Alan White, professor of philosophy at the College, enjoys an office of exquisite curiosities. Other than working behind a stand-up desk and displaying masks given to him by his daughter, White also stashes hundreds of postcards in his office. The story behind the origin of these postcards might be even more interesting than their vast volume, however: they were sent to White from a fellow admirer of Friedrich Nietzsche’s philosophy.
Soon after publishing Within Nietzsche’s Labyrinth in 1990, White began receiving emails from Earl R. Nitschke, a retired art professor. Nitschke started to send White artistic postcards which, over the past two decades, have accumulated to more than 750 in number. Some postcards showcase Nietzsche’s quotes and likeness while others depict imaginary books written by Nitschke.
One of White’s favorites, postcard #79, is based on the cover of Within Nietzsche’s Labyrinth, which shows a maze on a white background. White’s inspiration behind the design sentimentally bridges some core elements of Nietzche’s philosophy with White’s love of his family.
At the publishing of Within Nietzsche’s Labyrinth, White’s daughter Charlotte White ’08 and son Niko White ’04 were three and seven years old, respectively. This explains the “C” on the top left corner of the book cover, the “3” that looks like an backwards “E” on top right, the “N” on the bottom left and the “7” that is right above it. Jane Nicholls, White’s wife and director of the College’s Parents Fund, is represented by the gigantic “J” snuggling under White’s name. “Nietzsche once said something along the lines of, ‘In the universe, a lot of things don’t make sense, but there are pockets of things that do make sense.’ So I used that idea for my cover, which looks like it doesn’t make much sense at first, but here are some pockets that do.’”
Other than avidly exploring philosophy, White is also busy learning new languages. Having started with German during his college years, White later collaborated with author Larenz B. Puntel to translate the originally German philosophical works, Being and God and Structure and Being. While working as the Director of the Williams-Exeter Program at Oxford from 1979 to 1999, White also taught himself French, and soon moved on to Spanish and Italian. Now he speaks and reads in all five languages. When asked the secret to mastering so many languages, White answered with a single word: “Obsessiveness.” White noted, “Sometimes I studied Spanish or Italian for seven to eight hours a day.” Even now, to maintain his language skills, White does approximately 10 practices on German and Spanish on language-learning app Duolingo, every day.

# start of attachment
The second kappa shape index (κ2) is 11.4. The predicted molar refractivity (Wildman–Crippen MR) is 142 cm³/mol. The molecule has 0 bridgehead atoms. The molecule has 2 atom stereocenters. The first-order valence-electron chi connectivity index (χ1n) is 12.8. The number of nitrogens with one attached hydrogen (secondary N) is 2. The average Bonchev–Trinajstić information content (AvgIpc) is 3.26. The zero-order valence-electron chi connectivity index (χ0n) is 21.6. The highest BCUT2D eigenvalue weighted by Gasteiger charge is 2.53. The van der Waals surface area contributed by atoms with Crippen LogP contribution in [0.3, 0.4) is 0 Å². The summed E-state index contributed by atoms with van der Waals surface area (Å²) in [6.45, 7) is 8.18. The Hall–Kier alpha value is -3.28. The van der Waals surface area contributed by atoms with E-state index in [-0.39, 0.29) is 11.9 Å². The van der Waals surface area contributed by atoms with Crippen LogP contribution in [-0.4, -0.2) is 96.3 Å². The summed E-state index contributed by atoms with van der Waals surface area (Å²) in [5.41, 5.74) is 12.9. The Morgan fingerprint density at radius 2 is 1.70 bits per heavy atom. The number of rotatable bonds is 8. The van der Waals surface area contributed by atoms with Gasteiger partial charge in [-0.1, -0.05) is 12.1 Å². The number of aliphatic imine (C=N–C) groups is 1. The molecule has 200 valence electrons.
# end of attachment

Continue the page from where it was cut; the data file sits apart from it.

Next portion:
White’s latest book, Toward a Philosophical Theory of Everything: Contributions to the Structural-Systematic Philosophy, was published a little over a year ago, in January 2014. Challenging the term “theory of everything”, which was also the title of Oscar nominated film this year, White points out that because physics has restrictions to its field, or rather has a “restricted universe of discourse,” the usage of “everything” is incorrect. “Philosophy and only philosophy can look at the unrestricted universe of discourse, in a word, everything. For the most part, philosophy these days proceeds in a quite fragmented fashion, so you have people who specialize in philosophy of mind, philosophy of language, and so on, but it is also important to look at how things relate to each other. That is the point from which I try to work towards ‘a philosophical theory of everything.’ However, one phrase I use in the book is, ‘it’s holistic but not imperialistic’, it leaves physicists to do physics and biologists to do biology, but part of what systematic philosophy does is that it investigates issues that are presupposed but not investigated by other disciplines. Physicists can’t write an article about truth and publish it in a physics journal; you can in a philosophy journal.”
Toward a Philosophical Theory of Everything has won acclaim from both critics and readers. Coming to the College two decades ago seeking “a place to balance teaching and doing research” as well as “an appropriate environment to raise children,” White and his wife are now not only pillars of the College family, but also parents of two alumni. Evidenced from his personalized office in which each detail is meaningful, White admits he has found a home here amongst fellow researching, learning and teaching minds.